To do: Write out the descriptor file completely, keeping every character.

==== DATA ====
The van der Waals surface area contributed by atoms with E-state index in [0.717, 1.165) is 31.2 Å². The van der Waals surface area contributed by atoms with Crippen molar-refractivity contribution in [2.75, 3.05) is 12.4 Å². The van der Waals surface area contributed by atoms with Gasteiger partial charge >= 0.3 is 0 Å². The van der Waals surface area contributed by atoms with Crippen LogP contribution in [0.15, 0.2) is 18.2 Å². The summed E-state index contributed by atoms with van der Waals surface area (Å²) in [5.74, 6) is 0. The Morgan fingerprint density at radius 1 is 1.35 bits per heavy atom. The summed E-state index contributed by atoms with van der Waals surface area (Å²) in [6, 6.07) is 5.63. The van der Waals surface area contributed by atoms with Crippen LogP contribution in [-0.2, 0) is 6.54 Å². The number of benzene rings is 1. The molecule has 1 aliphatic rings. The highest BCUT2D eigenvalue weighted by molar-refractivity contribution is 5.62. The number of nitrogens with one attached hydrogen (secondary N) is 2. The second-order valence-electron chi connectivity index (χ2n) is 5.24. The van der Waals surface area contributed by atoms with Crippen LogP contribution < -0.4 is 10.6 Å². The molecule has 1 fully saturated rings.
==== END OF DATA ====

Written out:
The van der Waals surface area contributed by atoms with E-state index in [0.717, 1.165) is 31.2 Å². The van der Waals surface area contributed by atoms with Crippen molar-refractivity contribution in [2.75, 3.05) is 12.4 Å². The van der Waals surface area contributed by atoms with Gasteiger partial charge >= 0.3 is 0 Å². The van der Waals surface area contributed by atoms with Crippen LogP contribution in [0.15, 0.2) is 18.2 Å². The summed E-state index contributed by atoms with van der Waals surface area (Å²) in [5.74, 6) is 0. The Morgan fingerprint density at radius 1 is 1.35 bits per heavy atom. The summed E-state index contributed by atoms with van der Waals surface area (Å²) in [6, 6.07) is 5.63. The van der Waals surface area contributed by atoms with Crippen LogP contribution in [-0.2, 0) is 6.54 Å². The number of benzene rings is 1. The molecule has 1 aliphatic rings. The highest BCUT2D eigenvalue weighted by molar-refractivity contribution is 5.62. The number of nitrogens with one attached hydrogen (secondary N) is 2. The second-order valence-electron chi connectivity index (χ2n) is 5.24. The van der Waals surface area contributed by atoms with Crippen LogP contribution < -0.4 is 10.6 Å². The molecule has 1 fully saturated rings.